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These three Utah ski resorts aren't just for locals anymore. Here's why they will intrigue you

For several days during the 2002 Winter Olympics, Snowbasin Resort had its encounter with fame when it hosted the world’s fastest ski racers in the downhill, combined and Super G  events. 

What television watchers and on-hill viewers saw at Snowbasin, on the east side of the Wasatch Range about 20 miles from Ogden, was a top-notch ski hill. That was thanks to the Holding family, which also owns Idaho’s Sun Valley resort and had invested millions to build three stunning day lodges and a lift system with six chairlifts, two gondolas and a tram.  

Snowbasin faded from the skiing and snowboarding public’s radar, even though it’s only about 10 miles farther from the Salt Lake City airport than the state’s better-known Park City, Snowbird, Alta and Deer Valley resorts. 

But Snowbasin is still here. Its 3,000 acres of both challenging and mellow terrain is one of the West’s best-kept secrets. 

What it lacks in on-slope lodging and nightlife, it more than makes up for with its 3,000-foot vertical drop, six distinct peaks, four terrain parks, numerous bowls and about 16 miles of cross-country ski trails. 

Because it’s not as well known, the lift lines are shorter. Once skiers and snowboarders head up the Strawberry Gondola, they find they often have big sections of the mountain to themselves. 

When my oldest son, Matt, and I visited Snowbasin in the spring, I wanted to check out the men’s downhill course, where racers can reach speeds of more than 75 mph.

After skiing all morning and dining on the outdoor deck of the John Paul Lodge, we rode up the 15-passenger Allen Peak Tram — which locals call the “Beer Can” because of its shape — to the top of the course.

From that perch at nearly 9,500 feet, we had stunning views of the Wasatch Range, the Ogden Valley and the Great Salt Lake. 

Almost directly below us were the steep Grizzly (men’s) and Wildflower (women’s) downhill runs. Both courses were designed by former Swiss ski racer Bernhard Russi and are some of the toughest Olympic courses on the globe.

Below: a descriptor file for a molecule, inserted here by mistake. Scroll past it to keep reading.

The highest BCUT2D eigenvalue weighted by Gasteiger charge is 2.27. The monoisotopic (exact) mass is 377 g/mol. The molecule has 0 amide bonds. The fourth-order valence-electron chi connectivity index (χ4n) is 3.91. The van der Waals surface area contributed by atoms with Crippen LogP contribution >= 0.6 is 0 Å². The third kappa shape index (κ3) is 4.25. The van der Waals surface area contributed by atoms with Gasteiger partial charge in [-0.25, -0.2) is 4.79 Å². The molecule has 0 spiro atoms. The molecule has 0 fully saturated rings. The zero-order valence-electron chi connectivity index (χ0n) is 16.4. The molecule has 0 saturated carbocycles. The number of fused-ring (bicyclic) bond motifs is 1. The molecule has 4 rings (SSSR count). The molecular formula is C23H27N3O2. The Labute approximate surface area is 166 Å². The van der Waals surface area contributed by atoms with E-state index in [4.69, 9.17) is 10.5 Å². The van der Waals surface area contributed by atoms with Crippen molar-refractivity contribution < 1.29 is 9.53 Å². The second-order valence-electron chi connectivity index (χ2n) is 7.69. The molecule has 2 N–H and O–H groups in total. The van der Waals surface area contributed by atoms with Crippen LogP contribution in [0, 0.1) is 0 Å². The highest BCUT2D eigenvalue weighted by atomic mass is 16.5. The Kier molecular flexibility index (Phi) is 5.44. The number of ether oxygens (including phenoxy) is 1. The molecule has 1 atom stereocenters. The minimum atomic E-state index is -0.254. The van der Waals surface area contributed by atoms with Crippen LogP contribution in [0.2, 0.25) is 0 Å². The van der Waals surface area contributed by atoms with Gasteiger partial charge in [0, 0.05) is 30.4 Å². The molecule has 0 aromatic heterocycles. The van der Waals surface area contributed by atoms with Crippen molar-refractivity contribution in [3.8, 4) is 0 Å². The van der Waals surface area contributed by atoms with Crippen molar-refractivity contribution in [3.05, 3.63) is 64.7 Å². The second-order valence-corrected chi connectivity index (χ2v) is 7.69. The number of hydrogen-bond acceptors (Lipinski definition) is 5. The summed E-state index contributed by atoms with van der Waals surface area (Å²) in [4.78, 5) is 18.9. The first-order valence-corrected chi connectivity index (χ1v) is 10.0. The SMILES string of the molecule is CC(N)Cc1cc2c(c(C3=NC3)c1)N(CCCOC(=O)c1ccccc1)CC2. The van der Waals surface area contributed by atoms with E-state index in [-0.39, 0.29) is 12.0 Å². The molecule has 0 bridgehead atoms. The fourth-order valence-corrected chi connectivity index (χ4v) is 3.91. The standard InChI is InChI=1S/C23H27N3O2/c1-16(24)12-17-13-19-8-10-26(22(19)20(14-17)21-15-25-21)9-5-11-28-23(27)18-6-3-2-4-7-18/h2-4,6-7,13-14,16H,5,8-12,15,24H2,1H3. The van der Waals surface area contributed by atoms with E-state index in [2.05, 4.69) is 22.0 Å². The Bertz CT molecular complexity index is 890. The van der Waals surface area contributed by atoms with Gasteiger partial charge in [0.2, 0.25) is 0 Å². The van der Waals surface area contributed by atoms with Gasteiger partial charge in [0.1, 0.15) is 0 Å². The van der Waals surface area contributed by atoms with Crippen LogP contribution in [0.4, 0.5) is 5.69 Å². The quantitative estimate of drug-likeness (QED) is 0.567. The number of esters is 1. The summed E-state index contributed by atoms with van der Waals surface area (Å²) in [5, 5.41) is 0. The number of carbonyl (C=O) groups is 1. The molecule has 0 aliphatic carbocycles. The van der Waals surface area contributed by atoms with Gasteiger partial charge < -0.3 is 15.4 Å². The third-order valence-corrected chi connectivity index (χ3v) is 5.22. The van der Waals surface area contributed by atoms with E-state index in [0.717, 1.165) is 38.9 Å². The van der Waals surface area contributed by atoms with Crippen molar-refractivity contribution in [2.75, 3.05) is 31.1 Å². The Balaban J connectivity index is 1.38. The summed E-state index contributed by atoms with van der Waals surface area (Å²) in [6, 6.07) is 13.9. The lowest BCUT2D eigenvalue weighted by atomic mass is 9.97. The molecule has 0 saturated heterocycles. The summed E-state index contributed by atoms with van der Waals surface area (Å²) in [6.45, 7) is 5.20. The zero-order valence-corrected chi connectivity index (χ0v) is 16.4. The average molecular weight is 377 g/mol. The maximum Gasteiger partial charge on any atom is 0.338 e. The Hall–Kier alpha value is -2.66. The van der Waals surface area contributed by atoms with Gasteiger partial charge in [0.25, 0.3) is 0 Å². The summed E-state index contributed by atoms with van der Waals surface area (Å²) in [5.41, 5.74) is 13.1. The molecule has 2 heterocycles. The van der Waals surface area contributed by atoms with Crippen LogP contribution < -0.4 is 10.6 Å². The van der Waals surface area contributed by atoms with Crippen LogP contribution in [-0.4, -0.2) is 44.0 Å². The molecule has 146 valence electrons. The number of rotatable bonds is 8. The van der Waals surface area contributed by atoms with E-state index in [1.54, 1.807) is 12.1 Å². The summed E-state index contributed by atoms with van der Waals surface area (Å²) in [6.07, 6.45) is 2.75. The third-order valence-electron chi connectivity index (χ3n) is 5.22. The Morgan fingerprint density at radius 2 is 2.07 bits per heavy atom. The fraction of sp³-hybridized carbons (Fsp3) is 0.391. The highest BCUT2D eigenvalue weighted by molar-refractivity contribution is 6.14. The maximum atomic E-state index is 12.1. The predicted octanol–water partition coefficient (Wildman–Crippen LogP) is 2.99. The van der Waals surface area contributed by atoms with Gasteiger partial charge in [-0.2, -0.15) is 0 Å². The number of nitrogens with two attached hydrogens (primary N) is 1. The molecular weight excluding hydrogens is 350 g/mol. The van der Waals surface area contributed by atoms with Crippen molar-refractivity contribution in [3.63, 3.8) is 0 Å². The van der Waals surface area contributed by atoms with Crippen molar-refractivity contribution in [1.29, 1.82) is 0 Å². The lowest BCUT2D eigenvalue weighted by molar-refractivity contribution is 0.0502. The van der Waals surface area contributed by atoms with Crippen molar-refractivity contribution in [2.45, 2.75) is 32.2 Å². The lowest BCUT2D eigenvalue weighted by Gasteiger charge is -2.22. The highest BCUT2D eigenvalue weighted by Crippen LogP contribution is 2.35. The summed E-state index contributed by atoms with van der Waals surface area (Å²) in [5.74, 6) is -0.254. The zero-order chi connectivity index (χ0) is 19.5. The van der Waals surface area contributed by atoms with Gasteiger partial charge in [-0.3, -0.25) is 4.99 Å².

I gulped as I sized them up, then decided to find an easier way down.  

Nonskiers can also ride to the top of Allen Peak for the views, using the John Paul Express quad chair and the tram. Rates are $12 during the week and $15 on weekends.

We skied all over the mountain the rest of the afternoon, cruising on some of the long intermediate runs off the Strawberry Gondola and the Middle Bowl triple chair as our legs tired.

That evening, we dined in front of a big fireplace at Earl’s Lodge at the base of the mountain. We feasted on one of the chef’s special culinary expeditions, this one called Taste of the Islands that included curried goat, ono escabeche, Jamaican jerked chicken legs, Kalua pork and fried conch with pineapple slaw and tartar sauce. 

Though Snowbasin was the highlight of our Ogden-focused trip, we were curious about Nordic Valley, which has 140 acres of skiable terrain, and Powder Mountain Resort, which covers 8,464 acres.

Nordic Valley draws mostly locals, but for skiers and snowboarders flying into Salt Lake City in the afternoon and eager to get on the snow, it’s worth checking out because it has the Ogden region’s only night skiing. It also has a repurposed barn as its lodge, which appealed to me as a Wisconsin resident. 

Powder Mountain, which added two new lifts this season, is Snowbasin’s somewhat rustic and funky cousin.

But its expansive slopes, bowls, steeps and low skier density (capped this year at 2,000 lift tickets a day) make it popular with adventurous skiers and boarders who live in the area.

It also has on-slope lodging, which means you can step out your front door and hit the snow. 

If the 144 named runs on “Pow-Mow’s” 3,800 lift-served acres aren’t enough, visitors can hop on a Lightning Ridge snowcat for access to the steep and untouched (except for your fellow snowcat passengers) Shug’r Bowl.

Intermediates who want their own fresh powder should try Cobabe Canyon, which is also served by snowcats. A single-ride pass for both snowcat tours is $20. A full day’s Powder Expedition into untracked terrain is $440per person. 

Skiers and boarders also can book inbound guided tours that start at $165 for a half-day, or sign up for a back-country expedition to powder in the DMI and Wolf Creek areas. These back-country tours ($325 for a full day, $200 for a half-day) may include lifts, snowcat, snowmobile and shuttle.

Those who’d like to take a snowcat ride can sign up for a sunset alfresco dinner trip to a lofty perch with views of the Ogden Valley and the Wasatch and Uinta mountains. Prices are $80 for adults and $32 for children.  

travel@latimes.com

If you go

THE BEST WAY TO SALT LAKE CITY

From LAX:  Delta, Southwest, American and United offer nonstop service to Salt Lake City, and Southwest, Alaska, Delta and American offer connecting service (change of planes). Restricted round-trip airfare from $195, including taxes and fees. Snowbasin, Powder Mountain and Nordic Valley are all about 50 miles from the Salt Lake City airport.

By presenting their boarding pass at the lift-ticket window, skiers and snowboarders who fly on Alaska Airlines can get a free day of skiing at Snowbasin if they arrive Mondays through Wednesdays.

Another good option is the $145 Ski Three Pass for visitors who stay two or more nights in Ogden. The pass gives access to Nordic Valley, Powder Mountain and Snowbasin.

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